How Working on a Hollywood Blockbuster Helped Me Make a Proof of Concept

'MANHUNT'Credit: Jack Martin
Here's some impactful advice to get your first project off the ground. 

I was the eighth person hired onto Warner Bros. Godzilla vs. Kong production, just weeks before shooting my short MANHUNT. Witnessing how a big blockbuster film was constructed from the ground up was a dream come true. I finally had a chance to see through the looking glass at what goes into making a high-profile film that's part of an iconic franchise. 

I worked for eight months as a production assistant on the Warner Bros. film, during which I saw everything from pre-vis work to concept art pitches. Along the way, I picked up a handful of important tips from the amazing crew I befriended, and the advice is worth sharing. Dig into it below.

Pre-prep the prep

There’s a reason why big-budget films can spend years in research and development before ever getting into pre-production. Once you’re in production and even pre-pro, there’s no looking back. Any major changes are generally reserved for reshoots, which most indie and short films don’t budget.

That’s why when writing a script it’s wise, if you're also the director, to start visualizing the film. Scour image references online, look at concept art, create audio playlists, research locations on vacation rentals, search for props on auction websites—do it all!

For MANHUNT, I spent months researching movies, concept art, gadgets, costumes, you name it. It’s all about putting the pieces together, one by one, as early as possible. Because once the ball gets rolling, it's not as easy to change things, especially on a tight budget. 

'MANHUNT' was shot using the ARRI AlexaCredit: Jack Martin

Every shot counts

On MANHUNT, we had 100 visual effects across 60 different shots. And our budget? $1K.

I learned I had to cut down on some shots that didn’t absolutely need visual effects and focused on ones that purely pushed the story forward. How did I get these incredible artists to do so much with so little? Time.

You either have time or money, usually never both.

It was the locations supervisor on Godzilla vs. Kong who taught me this. 

For MANHUNT, we had little money but a boatload of time. I reached out to friends, cold contacted artists via Upwork and Art Station, and looked for anyone who was as passionate about this story as I was. Then, I told them it had to be a side hustle. A casual fun hobby to work on while they paid the bills elsewhere.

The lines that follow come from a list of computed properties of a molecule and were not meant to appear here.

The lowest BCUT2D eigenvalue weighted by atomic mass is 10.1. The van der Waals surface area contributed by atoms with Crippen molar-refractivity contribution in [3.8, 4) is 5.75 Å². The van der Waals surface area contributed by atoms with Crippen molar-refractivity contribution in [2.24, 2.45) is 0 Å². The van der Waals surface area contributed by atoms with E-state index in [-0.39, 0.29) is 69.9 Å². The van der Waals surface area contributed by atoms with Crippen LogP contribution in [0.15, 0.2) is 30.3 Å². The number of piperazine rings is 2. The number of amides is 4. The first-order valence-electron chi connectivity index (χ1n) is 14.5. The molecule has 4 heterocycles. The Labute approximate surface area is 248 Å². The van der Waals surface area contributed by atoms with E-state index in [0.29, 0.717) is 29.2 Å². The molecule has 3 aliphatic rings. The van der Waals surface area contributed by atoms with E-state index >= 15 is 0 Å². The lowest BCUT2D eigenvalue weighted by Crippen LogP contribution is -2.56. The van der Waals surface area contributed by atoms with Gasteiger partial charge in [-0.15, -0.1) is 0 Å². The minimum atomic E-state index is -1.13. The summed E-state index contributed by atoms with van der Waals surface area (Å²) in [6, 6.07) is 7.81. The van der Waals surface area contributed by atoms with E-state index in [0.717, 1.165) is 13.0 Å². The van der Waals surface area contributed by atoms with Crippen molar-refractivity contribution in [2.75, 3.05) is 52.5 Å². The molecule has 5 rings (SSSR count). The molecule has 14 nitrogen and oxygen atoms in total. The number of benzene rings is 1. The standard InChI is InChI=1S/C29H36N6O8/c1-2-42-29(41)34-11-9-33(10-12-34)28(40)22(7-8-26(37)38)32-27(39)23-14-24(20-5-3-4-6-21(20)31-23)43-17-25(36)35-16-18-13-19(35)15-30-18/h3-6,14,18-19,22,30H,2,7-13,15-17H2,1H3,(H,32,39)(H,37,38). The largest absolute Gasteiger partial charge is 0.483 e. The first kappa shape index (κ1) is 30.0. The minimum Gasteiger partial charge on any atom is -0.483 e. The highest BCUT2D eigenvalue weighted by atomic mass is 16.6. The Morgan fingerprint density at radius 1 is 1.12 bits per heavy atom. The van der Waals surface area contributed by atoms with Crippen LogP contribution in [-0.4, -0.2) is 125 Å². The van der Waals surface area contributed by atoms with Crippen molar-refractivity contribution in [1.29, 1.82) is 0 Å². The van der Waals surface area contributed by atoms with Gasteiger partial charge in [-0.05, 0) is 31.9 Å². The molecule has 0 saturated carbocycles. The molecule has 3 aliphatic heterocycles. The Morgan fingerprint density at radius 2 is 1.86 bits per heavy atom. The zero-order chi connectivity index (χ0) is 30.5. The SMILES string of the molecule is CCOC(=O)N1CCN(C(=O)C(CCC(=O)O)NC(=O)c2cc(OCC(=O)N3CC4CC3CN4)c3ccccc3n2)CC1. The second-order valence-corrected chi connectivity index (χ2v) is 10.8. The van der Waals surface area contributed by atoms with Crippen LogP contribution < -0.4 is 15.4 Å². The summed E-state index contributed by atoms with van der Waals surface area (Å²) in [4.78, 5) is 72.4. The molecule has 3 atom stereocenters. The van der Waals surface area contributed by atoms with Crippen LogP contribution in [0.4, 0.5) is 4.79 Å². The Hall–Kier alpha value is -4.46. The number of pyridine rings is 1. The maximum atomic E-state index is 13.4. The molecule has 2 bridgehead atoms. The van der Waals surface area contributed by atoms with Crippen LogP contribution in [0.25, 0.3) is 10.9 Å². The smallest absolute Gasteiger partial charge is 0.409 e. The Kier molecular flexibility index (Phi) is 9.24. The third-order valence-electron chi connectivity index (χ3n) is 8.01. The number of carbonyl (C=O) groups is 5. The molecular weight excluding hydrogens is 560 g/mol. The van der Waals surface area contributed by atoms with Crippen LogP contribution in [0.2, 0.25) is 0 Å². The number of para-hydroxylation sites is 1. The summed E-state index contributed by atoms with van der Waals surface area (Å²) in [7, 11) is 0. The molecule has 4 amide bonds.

In total the film cost $18K from prep to final online release. I know, it seems like a lot, but it's nothing compared to blockbuster standards. This is where creative compromises come in.

When you can, go practical

While Godzilla vs. Kong relies on visual effects to visually detail scenes, production does so much work in the set designs to help blur the lines between reality and what's created in post.

One of our biggest challenges on MANHUNT was the blizzard. Many people said to cut it, and I’m all for compromises, but this was not one I was willing to make. I knew in order to achieve the big blockbuster feel on a small budget, I needed to give the film scope and scale in a creative way. 

Snow is instantly cinematic and sets a mood, like the world has been cocooned in a cozy snowglobe. Rather than relying solely on VFX, we lugged two large snow machines up the mountain and covered as much ground as we could with fake snow. While half the film’s shots are VFX snow, most people won't be able to tell the difference. The key is always a blend of the two.

Things will go wrong

While blockbusters like Godzilla vs. Kong have hundreds of experienced people at the ready to fix problems, all you might have shooting your short are the handful of people as passionate as you.

Also… insurance. Don’t make a movie without insurance.

MANHUNT felt like a testament to Murphy’s Law. One of our actors missed their flight, we fell hours behind schedule, my shot list was thrown out, SFX props malfunctioned and were completely cut from the short, we lost radio signal between our locations, and even had our grip truck crash. Weather can be dreadful sometimes, but the key thing is we were prepared for the worst, thanks to my producer Neil Cerullo.